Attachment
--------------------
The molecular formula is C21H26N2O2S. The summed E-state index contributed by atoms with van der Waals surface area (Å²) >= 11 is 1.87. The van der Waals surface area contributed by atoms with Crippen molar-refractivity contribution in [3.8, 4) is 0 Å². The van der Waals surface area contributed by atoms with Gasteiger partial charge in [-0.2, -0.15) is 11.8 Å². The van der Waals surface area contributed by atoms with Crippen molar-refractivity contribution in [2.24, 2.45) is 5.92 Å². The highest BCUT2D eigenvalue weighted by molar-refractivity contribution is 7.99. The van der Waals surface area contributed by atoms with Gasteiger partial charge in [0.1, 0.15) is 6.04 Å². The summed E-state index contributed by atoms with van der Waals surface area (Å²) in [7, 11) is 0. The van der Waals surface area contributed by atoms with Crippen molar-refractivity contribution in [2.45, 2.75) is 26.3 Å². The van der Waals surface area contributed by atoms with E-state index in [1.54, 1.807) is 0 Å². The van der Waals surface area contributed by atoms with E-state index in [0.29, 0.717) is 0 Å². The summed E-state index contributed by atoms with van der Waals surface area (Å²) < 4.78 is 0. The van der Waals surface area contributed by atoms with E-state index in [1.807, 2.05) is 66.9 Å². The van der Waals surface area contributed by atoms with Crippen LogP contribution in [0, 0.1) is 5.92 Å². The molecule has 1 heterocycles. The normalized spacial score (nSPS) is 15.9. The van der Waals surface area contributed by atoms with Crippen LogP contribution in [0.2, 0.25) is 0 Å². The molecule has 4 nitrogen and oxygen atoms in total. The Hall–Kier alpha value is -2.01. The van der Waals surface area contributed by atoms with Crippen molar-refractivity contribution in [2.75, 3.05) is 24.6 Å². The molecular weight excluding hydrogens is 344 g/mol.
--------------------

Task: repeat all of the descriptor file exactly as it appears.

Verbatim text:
The molecular formula is C21H26N2O2S. The summed E-state index contributed by atoms with van der Waals surface area (Å²) >= 11 is 1.87. The van der Waals surface area contributed by atoms with Crippen molar-refractivity contribution in [3.8, 4) is 0 Å². The van der Waals surface area contributed by atoms with Gasteiger partial charge in [-0.2, -0.15) is 11.8 Å². The van der Waals surface area contributed by atoms with Crippen molar-refractivity contribution in [2.24, 2.45) is 5.92 Å². The highest BCUT2D eigenvalue weighted by molar-refractivity contribution is 7.99. The van der Waals surface area contributed by atoms with Gasteiger partial charge in [0.1, 0.15) is 6.04 Å². The summed E-state index contributed by atoms with van der Waals surface area (Å²) in [7, 11) is 0. The van der Waals surface area contributed by atoms with Crippen molar-refractivity contribution in [2.45, 2.75) is 26.3 Å². The van der Waals surface area contributed by atoms with E-state index in [1.54, 1.807) is 0 Å². The van der Waals surface area contributed by atoms with E-state index in [0.29, 0.717) is 0 Å². The summed E-state index contributed by atoms with van der Waals surface area (Å²) < 4.78 is 0. The van der Waals surface area contributed by atoms with E-state index in [1.807, 2.05) is 66.9 Å². The van der Waals surface area contributed by atoms with Crippen LogP contribution in [0, 0.1) is 5.92 Å². The molecule has 1 heterocycles. The normalized spacial score (nSPS) is 15.9. The van der Waals surface area contributed by atoms with Crippen LogP contribution in [0.2, 0.25) is 0 Å². The molecule has 4 nitrogen and oxygen atoms in total. The Hall–Kier alpha value is -2.01. The van der Waals surface area contributed by atoms with Crippen molar-refractivity contribution in [2.75, 3.05) is 24.6 Å². The molecular weight excluding hydrogens is 344 g/mol.